Cardiac neural crest also is likely to mediate, through unknown mechanisms,the complex pattern of regression and persistence of right and left sided aortic arch segments that allows for remodeling of the great vessels and the production of the adult asymmetric vasculature. Little is known about how cardiac neural crest cells mediate pathfinding and are constrained to appropriate migratory pathways. Surprisingly, few molecular markers identify post-migratory crest cells in the heart providing few candidates for mediating these cellular functions.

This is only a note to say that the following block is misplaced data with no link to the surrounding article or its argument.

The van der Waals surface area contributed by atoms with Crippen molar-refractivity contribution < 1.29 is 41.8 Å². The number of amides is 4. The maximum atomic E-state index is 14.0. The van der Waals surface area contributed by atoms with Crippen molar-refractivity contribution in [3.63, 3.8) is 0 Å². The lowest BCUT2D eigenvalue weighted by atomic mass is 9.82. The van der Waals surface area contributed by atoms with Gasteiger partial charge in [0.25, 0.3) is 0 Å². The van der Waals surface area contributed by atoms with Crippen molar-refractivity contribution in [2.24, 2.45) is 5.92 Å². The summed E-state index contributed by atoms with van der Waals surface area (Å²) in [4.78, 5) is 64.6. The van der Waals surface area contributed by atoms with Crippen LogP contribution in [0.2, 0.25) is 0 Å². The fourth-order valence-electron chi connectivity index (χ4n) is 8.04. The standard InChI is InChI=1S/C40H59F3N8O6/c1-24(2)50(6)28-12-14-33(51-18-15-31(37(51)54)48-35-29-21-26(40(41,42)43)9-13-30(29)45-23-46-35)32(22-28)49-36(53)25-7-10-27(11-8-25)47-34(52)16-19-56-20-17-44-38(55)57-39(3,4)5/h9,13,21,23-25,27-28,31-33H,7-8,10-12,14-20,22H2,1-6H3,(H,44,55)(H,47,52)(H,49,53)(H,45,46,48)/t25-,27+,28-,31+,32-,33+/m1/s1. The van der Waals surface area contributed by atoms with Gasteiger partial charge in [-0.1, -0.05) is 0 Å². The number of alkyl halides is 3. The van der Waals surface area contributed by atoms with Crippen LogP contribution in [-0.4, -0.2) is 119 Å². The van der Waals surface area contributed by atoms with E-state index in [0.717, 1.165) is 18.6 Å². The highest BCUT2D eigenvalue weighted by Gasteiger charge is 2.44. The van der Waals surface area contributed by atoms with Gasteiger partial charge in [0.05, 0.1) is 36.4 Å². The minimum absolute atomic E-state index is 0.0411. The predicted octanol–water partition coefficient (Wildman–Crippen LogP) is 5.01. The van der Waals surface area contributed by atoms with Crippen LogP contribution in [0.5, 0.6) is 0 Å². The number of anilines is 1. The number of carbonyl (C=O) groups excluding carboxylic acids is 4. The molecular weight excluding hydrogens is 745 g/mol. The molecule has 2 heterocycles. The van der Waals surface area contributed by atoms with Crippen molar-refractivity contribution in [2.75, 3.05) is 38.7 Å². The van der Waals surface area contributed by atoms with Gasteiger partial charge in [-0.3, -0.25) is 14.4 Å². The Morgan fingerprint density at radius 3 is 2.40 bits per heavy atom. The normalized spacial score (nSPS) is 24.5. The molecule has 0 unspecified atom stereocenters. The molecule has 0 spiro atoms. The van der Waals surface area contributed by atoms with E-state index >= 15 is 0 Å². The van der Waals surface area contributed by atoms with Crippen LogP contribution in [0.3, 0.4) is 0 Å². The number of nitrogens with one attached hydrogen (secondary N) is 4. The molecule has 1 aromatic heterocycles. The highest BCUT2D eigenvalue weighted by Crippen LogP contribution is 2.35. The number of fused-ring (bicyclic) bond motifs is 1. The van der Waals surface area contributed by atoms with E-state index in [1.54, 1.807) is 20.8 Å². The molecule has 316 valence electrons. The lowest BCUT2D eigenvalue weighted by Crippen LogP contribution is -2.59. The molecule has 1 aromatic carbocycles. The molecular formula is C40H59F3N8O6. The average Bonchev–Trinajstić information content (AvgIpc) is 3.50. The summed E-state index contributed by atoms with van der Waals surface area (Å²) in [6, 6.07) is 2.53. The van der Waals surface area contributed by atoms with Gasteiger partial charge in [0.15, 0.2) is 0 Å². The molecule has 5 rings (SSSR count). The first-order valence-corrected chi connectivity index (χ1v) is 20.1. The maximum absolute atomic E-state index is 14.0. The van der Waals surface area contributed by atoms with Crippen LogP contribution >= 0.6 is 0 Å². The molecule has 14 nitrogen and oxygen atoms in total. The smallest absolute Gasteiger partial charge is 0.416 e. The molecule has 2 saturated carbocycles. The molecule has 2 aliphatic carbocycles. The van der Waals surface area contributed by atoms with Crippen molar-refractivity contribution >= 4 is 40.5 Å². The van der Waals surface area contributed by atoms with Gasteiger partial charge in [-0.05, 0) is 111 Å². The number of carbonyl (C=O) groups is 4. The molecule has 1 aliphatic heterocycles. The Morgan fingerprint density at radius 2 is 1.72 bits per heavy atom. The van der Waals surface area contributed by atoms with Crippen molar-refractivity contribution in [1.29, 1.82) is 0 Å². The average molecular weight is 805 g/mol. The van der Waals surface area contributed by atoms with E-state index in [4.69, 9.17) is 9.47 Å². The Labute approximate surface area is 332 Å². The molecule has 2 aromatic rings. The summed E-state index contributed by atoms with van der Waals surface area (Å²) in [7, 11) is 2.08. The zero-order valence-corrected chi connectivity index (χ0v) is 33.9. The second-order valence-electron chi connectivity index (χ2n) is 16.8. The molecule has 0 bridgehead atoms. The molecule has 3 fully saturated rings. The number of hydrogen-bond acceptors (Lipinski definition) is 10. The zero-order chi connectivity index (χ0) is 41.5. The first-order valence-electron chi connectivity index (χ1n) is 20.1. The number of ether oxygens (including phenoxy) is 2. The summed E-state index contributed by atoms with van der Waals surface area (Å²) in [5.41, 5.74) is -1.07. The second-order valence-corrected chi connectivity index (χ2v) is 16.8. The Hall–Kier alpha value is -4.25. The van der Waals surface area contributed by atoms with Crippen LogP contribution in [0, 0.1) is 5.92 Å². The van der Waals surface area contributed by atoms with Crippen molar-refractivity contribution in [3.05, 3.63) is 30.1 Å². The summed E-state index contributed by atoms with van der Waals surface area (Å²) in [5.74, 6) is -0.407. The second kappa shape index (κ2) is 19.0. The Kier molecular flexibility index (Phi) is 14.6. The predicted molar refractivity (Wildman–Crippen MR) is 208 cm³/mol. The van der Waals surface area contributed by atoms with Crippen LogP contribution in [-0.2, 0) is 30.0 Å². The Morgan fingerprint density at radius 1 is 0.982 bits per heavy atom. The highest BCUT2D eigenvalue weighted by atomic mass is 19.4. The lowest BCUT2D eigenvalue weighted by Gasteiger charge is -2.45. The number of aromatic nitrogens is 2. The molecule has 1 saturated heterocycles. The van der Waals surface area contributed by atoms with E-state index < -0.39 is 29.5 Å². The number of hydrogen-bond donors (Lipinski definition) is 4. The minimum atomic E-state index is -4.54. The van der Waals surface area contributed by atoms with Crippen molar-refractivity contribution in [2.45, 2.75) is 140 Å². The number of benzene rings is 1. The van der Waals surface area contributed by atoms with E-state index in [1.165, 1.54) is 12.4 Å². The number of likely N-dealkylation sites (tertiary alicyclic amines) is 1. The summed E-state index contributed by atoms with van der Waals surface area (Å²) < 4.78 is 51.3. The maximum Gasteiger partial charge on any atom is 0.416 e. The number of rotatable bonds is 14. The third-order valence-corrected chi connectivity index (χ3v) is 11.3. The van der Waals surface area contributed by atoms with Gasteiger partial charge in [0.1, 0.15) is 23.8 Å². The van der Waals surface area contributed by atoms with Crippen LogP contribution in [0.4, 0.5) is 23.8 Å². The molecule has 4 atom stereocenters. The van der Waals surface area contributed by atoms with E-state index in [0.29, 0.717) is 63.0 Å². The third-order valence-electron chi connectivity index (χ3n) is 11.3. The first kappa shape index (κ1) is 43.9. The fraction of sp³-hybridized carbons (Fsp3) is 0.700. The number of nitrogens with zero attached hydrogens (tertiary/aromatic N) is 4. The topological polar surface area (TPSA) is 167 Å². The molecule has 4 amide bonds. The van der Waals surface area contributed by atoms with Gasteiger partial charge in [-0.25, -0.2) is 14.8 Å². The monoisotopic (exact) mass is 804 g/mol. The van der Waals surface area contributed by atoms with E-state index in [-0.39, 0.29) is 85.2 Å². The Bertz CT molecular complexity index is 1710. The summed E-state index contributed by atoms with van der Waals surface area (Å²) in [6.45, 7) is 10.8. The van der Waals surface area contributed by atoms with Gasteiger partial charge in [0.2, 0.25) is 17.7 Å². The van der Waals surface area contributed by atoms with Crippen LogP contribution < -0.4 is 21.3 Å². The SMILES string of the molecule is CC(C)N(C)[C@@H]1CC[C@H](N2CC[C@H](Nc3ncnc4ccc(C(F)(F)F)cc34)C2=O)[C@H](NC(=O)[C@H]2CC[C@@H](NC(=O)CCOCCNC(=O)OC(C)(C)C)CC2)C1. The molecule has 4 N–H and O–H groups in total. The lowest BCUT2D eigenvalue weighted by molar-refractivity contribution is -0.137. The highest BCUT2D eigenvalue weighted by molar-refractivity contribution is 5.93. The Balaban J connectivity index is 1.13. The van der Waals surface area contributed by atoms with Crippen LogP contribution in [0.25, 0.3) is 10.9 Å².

In mammals, a critical role for neural crest during cardiac development has been implicated by analogy to avian models (Waldo et al.,1999EF46) and by the description of several spontaneous or engineered mutations in genes expressed by neural crest cells that give rise to congenital heart disorders affecting the outflow tract and great vessels. These genes are generally expressed by premigratory or migrating cardiac neural crest, or in tissues adjacent to migration pathways. Examples include Pax3 (Epstein,1996EF15), Endothelin receptor A(Ednra; Yanagisawa et al.,1998EF49), Neurofibromatosis type 1 (Nf1; Brannan et al.,1994EF7; Jacks et al.,1994EF23), Connexin 43(Cx43; also called Gjal; Lo et al.,1999EF36), Foxc1 andFoxc2 (formerly Mf1 and Mfh1; Iida et al.,1997EF22; Winnier et al.,1999EF47). However, mutations in several of these genes affect multiple aspects of cardiovascular development and specific expression by postmigratory neural crest cells in the heart has not been clearly documented for any of these genes. The roles that they play in neural crest migration, differentiation and survival remain unclear. In fact, despite the description of these mutant phenotypes, the presence of neural crest cells in the mammalian heart remained undocumented until very recently (Jiang et al., 2000EF24;Li et al., 2000EF33; Waldo et al.,1999EF46).